Arts & Entertainment
3 min

BC’s smaller gay ski week

'It's an intimate event,' says Rossland Pride organizer

A DIFFERENT KIND OF GAY SKI EVENT. 'There are a lot of fun things about it,' says Randy Newell (front right) of Rossland's second annual gay ski week. It's the intimacy that really makes this event stand out, writes Corey Giles. Credit: CALEB ASHMORE PHOTO

It’s about the camaraderie of being with like-minded guys, says Randy Newell as he hangs up his coat and makes room for himself among the ski jackets, bags of gear and guys crowding around at Rossland Pride’s Saturday night après ski event.

Newell has just come down off Red Mountain after a mixed day of blizzards, sun and, of course, great skiing.

“This is my first year,” he confides.

He may be new to Rossland’s gay ski week but he’s no stranger to skiing.

Newell is a member of Ski Buddies, an organization from the Pacific Northwest that brings together gays and lesbians who share an interest in winter sports.

Rossland Pride is unique in the spectrum of gay ski weeks available, Newell says, eyeing the bartender as he comes around taking drink orders.

“I think it’s good, there are a lot of fun things about it,” he continues.

One of those fun things is, of course, the skiing. Red Mountain offers some of the best ski conditions in Canada.

But it’s the intimacy of the town  — and the sense of community that comes from such a small group of guys descending on a very small community  — that really make this event special.

It’s both comforting and comfortable to see guys on the hill adorned in Mardi Gras beads, smiling and chatting as they ski in to meet at the chair lift. Meeting up with all the same people a few hours later at the evening’s organized event creates a unique and intimate gathering experience.

“People are looking for something a little bit different,” suggests organizer Deanne Stevens. “They recognize that it’s a small town.”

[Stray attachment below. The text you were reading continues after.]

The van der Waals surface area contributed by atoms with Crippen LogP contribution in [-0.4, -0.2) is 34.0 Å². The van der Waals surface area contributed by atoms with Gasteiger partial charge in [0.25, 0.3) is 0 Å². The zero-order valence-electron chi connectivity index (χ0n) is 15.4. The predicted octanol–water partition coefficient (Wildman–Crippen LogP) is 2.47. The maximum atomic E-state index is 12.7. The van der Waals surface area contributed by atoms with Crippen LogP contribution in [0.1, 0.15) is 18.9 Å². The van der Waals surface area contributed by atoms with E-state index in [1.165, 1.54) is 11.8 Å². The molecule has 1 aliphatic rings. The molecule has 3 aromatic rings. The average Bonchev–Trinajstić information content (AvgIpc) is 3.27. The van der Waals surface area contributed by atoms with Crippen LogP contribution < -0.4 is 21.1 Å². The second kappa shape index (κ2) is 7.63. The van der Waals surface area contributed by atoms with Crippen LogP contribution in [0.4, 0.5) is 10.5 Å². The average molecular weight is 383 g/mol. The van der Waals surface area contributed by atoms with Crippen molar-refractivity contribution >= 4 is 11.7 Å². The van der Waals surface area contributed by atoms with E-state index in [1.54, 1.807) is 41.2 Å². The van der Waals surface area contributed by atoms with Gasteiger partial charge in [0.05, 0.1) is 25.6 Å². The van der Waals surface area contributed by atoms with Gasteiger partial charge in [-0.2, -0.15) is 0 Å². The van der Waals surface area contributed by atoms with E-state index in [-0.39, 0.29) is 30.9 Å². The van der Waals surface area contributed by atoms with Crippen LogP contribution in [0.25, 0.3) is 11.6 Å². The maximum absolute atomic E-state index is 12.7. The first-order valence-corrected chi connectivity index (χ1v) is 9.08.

Still, bringing a group of 30-60 gay people to a small ski town in BC’s interior does not go unnoticed by the local population.

Last year’s inaugural gay ski week in Rossland was somewhat marred by some vandalism that was clearly homophobic in nature.

Beer in hand on the back deck of the Red Mountain Resort base lodge, Stevens says last year’s vandalism does not reflect the attitudes of the community as a whole.

“Not at all, the Kootenays are really liberal. It’s unfortunate about that fellow,” she says of the local resident who allegedly objected to the gay presence.

When asked if there was ever any consideration of postponing or cancelling this year’s event, Stevens responds with a resolute “no.”

Though the town’s official gay ski week is still in its infancy, Stevens points out that the Ski Buddies group has been bringing people to Rossland for years. With the queers already coming, she simply decided to build on what already existed  — and “see if we can do a little more for them.”

Until 2008, Rossland’s “gay ski week” was an informal event of 70-80 people fending for themselves in town and on the hill. That changed after a committee of gay-friendly locals, a couple of business members, and a few members of Rossland’s very small gay community came together to make it official.

The job of putting it all together landed on Stevens’ desk at the town’s tourism bureau. She took the reins and organized evening events, a brunch on the hill, dinners, DJs, a live band and plenty of drinks to keep the guests going well into the night.

In its first year, Rossland’s gay ski week  — BC’s second after Whistler’s world-famous gay ski week, now in its 17th year  — was a success, Stevens says. The Ski Buddies group turned out in force, joined by a large group from Kelowna, a few skiers from Edmonton and one Vancouverite.

Stories of raunchy hot tub parties, Jell-O shooters gone wild and a lot of ass grabbing were fondly told and re-told this year.

But “this year was a little bit quieter,” Stevens admits. Attendance dropped to about 30 people. “The economy is a bit softer,” she says.

Plus some of the events planned for this year fizzled, like the snowshoe race at a local lesbian-run lodge where participation just didn’t materialize.

Not that Stevens was hoping for a huge turnout. “Our goal is still to keep it small,” she notes. Still, she says, “the quality of the event is perfect at about 60 people.”

Next year she plans to do more marketing and start organizing events and sponsorship a little sooner. “I think we have an opportunity to make it a little bigger,” she says. “We could be doing more.”

Newell, beer finally in hand, says he plans to return next year. Most of the guys here do.

As the back patio starts to fill up with red-faced skiers, Stevens smiles. “It’s an intimate event with a whole bunch of like-minded people,” she concludes.